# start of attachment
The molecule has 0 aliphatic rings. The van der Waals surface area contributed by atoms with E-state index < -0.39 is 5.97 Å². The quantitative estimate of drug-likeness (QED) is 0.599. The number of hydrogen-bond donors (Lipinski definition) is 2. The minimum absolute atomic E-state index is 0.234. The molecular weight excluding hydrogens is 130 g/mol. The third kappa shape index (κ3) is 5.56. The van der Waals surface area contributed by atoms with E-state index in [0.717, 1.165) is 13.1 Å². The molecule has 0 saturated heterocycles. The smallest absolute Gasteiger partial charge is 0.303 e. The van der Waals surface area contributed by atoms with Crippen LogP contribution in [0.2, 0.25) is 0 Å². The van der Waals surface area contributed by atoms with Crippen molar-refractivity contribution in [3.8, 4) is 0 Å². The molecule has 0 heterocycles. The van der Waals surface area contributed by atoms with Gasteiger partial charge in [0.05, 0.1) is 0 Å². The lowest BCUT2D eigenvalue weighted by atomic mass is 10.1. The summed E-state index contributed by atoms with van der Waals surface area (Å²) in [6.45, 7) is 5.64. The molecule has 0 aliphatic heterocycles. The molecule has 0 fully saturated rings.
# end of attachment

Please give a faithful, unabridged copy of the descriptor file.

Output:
The molecule has 0 aliphatic rings. The van der Waals surface area contributed by atoms with E-state index < -0.39 is 5.97 Å². The quantitative estimate of drug-likeness (QED) is 0.599. The number of hydrogen-bond donors (Lipinski definition) is 2. The minimum absolute atomic E-state index is 0.234. The molecular weight excluding hydrogens is 130 g/mol. The third kappa shape index (κ3) is 5.56. The van der Waals surface area contributed by atoms with E-state index in [0.717, 1.165) is 13.1 Å². The molecule has 0 saturated heterocycles. The smallest absolute Gasteiger partial charge is 0.303 e. The van der Waals surface area contributed by atoms with Crippen LogP contribution in [0.2, 0.25) is 0 Å². The van der Waals surface area contributed by atoms with Crippen molar-refractivity contribution in [3.8, 4) is 0 Å². The molecule has 0 heterocycles. The van der Waals surface area contributed by atoms with Gasteiger partial charge in [0.05, 0.1) is 0 Å². The lowest BCUT2D eigenvalue weighted by atomic mass is 10.1. The summed E-state index contributed by atoms with van der Waals surface area (Å²) in [6.45, 7) is 5.64. The molecule has 0 aliphatic heterocycles. The molecule has 0 fully saturated rings.